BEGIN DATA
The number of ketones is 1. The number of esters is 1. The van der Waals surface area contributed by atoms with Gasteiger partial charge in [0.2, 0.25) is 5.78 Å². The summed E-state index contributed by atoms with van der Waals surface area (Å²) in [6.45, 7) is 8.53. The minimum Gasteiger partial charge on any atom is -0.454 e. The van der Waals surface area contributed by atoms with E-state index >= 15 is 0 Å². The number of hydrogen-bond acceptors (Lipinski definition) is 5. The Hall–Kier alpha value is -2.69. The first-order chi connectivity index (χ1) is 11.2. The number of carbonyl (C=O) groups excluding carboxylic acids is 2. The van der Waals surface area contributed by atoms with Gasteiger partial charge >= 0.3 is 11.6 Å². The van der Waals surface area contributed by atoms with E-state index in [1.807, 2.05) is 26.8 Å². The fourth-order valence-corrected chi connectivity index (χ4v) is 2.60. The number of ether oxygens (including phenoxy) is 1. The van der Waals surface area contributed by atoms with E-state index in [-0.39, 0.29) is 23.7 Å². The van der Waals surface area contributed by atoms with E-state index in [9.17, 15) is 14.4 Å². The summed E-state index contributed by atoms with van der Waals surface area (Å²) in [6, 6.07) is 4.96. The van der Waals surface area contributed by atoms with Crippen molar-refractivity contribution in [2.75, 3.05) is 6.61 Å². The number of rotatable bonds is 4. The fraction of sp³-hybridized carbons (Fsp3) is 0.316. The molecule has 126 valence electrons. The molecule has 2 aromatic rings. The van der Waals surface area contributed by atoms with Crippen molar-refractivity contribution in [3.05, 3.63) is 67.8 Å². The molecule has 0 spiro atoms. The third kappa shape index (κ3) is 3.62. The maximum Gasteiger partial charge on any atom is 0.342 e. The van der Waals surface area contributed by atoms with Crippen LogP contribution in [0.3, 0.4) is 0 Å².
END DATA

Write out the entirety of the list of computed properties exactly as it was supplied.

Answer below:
The number of ketones is 1. The number of esters is 1. The van der Waals surface area contributed by atoms with Gasteiger partial charge in [0.2, 0.25) is 5.78 Å². The summed E-state index contributed by atoms with van der Waals surface area (Å²) in [6.45, 7) is 8.53. The minimum Gasteiger partial charge on any atom is -0.454 e. The van der Waals surface area contributed by atoms with E-state index >= 15 is 0 Å². The number of hydrogen-bond acceptors (Lipinski definition) is 5. The Hall–Kier alpha value is -2.69. The first-order chi connectivity index (χ1) is 11.2. The number of carbonyl (C=O) groups excluding carboxylic acids is 2. The van der Waals surface area contributed by atoms with Gasteiger partial charge >= 0.3 is 11.6 Å². The van der Waals surface area contributed by atoms with E-state index in [1.807, 2.05) is 26.8 Å². The fourth-order valence-corrected chi connectivity index (χ4v) is 2.60. The number of ether oxygens (including phenoxy) is 1. The van der Waals surface area contributed by atoms with E-state index in [-0.39, 0.29) is 23.7 Å². The van der Waals surface area contributed by atoms with E-state index in [9.17, 15) is 14.4 Å². The summed E-state index contributed by atoms with van der Waals surface area (Å²) in [6, 6.07) is 4.96. The van der Waals surface area contributed by atoms with Crippen molar-refractivity contribution in [2.75, 3.05) is 6.61 Å². The number of rotatable bonds is 4. The fraction of sp³-hybridized carbons (Fsp3) is 0.316. The molecule has 126 valence electrons. The molecule has 2 aromatic rings. The van der Waals surface area contributed by atoms with Crippen molar-refractivity contribution in [3.05, 3.63) is 67.8 Å². The molecule has 0 spiro atoms. The third kappa shape index (κ3) is 3.62. The maximum Gasteiger partial charge on any atom is 0.342 e. The van der Waals surface area contributed by atoms with Crippen LogP contribution in [0.3, 0.4) is 0 Å².